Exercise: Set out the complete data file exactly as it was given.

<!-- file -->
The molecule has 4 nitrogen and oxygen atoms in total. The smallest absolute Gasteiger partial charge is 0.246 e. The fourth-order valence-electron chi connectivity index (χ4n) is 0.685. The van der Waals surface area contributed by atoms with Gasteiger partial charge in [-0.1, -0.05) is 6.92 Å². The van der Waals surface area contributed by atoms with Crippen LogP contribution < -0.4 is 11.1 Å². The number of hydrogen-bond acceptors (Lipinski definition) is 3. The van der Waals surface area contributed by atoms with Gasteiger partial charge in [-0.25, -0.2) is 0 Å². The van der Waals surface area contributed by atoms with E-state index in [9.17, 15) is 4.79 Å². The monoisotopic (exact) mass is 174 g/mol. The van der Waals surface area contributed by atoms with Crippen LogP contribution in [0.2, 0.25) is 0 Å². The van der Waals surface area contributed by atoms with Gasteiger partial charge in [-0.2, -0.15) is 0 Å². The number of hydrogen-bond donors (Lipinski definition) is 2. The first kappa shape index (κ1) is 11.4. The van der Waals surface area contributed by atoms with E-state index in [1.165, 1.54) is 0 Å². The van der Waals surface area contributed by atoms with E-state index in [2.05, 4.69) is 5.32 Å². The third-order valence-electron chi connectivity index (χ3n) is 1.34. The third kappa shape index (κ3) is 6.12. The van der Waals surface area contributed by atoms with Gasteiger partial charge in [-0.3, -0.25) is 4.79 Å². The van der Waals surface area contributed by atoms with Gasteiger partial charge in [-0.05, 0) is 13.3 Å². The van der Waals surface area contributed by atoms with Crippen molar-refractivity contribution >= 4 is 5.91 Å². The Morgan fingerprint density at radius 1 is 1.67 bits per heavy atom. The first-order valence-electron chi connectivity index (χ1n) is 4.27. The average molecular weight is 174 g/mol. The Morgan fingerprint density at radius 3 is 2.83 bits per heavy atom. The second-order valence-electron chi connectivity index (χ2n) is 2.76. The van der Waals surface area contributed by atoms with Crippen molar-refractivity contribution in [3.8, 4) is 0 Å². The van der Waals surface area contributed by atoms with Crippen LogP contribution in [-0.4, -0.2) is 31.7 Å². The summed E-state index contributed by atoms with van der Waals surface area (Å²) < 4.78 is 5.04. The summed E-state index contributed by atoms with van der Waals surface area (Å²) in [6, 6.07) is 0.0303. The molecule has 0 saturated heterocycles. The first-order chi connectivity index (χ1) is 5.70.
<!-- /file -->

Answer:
The molecule has 4 nitrogen and oxygen atoms in total. The smallest absolute Gasteiger partial charge is 0.246 e. The fourth-order valence-electron chi connectivity index (χ4n) is 0.685. The van der Waals surface area contributed by atoms with Gasteiger partial charge in [-0.1, -0.05) is 6.92 Å². The van der Waals surface area contributed by atoms with Crippen LogP contribution < -0.4 is 11.1 Å². The number of hydrogen-bond acceptors (Lipinski definition) is 3. The van der Waals surface area contributed by atoms with Gasteiger partial charge in [-0.25, -0.2) is 0 Å². The van der Waals surface area contributed by atoms with E-state index in [9.17, 15) is 4.79 Å². The monoisotopic (exact) mass is 174 g/mol. The van der Waals surface area contributed by atoms with Crippen LogP contribution in [0.2, 0.25) is 0 Å². The van der Waals surface area contributed by atoms with Gasteiger partial charge in [-0.2, -0.15) is 0 Å². The number of hydrogen-bond donors (Lipinski definition) is 2. The first kappa shape index (κ1) is 11.4. The van der Waals surface area contributed by atoms with E-state index in [1.165, 1.54) is 0 Å². The van der Waals surface area contributed by atoms with E-state index in [2.05, 4.69) is 5.32 Å². The third-order valence-electron chi connectivity index (χ3n) is 1.34. The third kappa shape index (κ3) is 6.12. The van der Waals surface area contributed by atoms with Gasteiger partial charge in [-0.3, -0.25) is 4.79 Å². The van der Waals surface area contributed by atoms with Gasteiger partial charge in [-0.05, 0) is 13.3 Å². The van der Waals surface area contributed by atoms with Crippen molar-refractivity contribution >= 4 is 5.91 Å². The Morgan fingerprint density at radius 1 is 1.67 bits per heavy atom. The first-order valence-electron chi connectivity index (χ1n) is 4.27. The average molecular weight is 174 g/mol. The Morgan fingerprint density at radius 3 is 2.83 bits per heavy atom. The second-order valence-electron chi connectivity index (χ2n) is 2.76. The van der Waals surface area contributed by atoms with Crippen molar-refractivity contribution in [3.8, 4) is 0 Å². The van der Waals surface area contributed by atoms with Crippen LogP contribution in [-0.4, -0.2) is 31.7 Å². The summed E-state index contributed by atoms with van der Waals surface area (Å²) < 4.78 is 5.04. The summed E-state index contributed by atoms with van der Waals surface area (Å²) in [6, 6.07) is 0.0303. The molecule has 0 saturated heterocycles. The first-order chi connectivity index (χ1) is 5.70.